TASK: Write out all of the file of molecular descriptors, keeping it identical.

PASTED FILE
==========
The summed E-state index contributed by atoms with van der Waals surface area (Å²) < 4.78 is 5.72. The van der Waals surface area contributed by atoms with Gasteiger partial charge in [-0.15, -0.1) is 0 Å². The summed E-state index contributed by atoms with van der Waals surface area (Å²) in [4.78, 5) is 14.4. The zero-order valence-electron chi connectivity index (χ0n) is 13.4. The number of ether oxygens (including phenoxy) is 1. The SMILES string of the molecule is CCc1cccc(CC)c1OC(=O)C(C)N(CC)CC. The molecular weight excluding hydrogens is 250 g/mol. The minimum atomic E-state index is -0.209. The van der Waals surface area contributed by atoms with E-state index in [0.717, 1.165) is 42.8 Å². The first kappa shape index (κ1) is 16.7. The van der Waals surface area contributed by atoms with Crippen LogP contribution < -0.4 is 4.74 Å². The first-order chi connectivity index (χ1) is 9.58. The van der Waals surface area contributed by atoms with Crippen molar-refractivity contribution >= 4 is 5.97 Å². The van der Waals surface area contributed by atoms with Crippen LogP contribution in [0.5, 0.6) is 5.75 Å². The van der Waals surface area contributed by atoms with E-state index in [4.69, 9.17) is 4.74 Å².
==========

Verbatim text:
The summed E-state index contributed by atoms with van der Waals surface area (Å²) < 4.78 is 5.72. The van der Waals surface area contributed by atoms with Gasteiger partial charge in [-0.15, -0.1) is 0 Å². The summed E-state index contributed by atoms with van der Waals surface area (Å²) in [4.78, 5) is 14.4. The zero-order valence-electron chi connectivity index (χ0n) is 13.4. The number of ether oxygens (including phenoxy) is 1. The SMILES string of the molecule is CCc1cccc(CC)c1OC(=O)C(C)N(CC)CC. The molecular weight excluding hydrogens is 250 g/mol. The minimum atomic E-state index is -0.209. The van der Waals surface area contributed by atoms with E-state index in [0.717, 1.165) is 42.8 Å². The first kappa shape index (κ1) is 16.7. The van der Waals surface area contributed by atoms with Crippen LogP contribution < -0.4 is 4.74 Å². The first-order chi connectivity index (χ1) is 9.58. The van der Waals surface area contributed by atoms with Crippen molar-refractivity contribution >= 4 is 5.97 Å². The van der Waals surface area contributed by atoms with Crippen LogP contribution in [0.5, 0.6) is 5.75 Å². The van der Waals surface area contributed by atoms with E-state index in [4.69, 9.17) is 4.74 Å².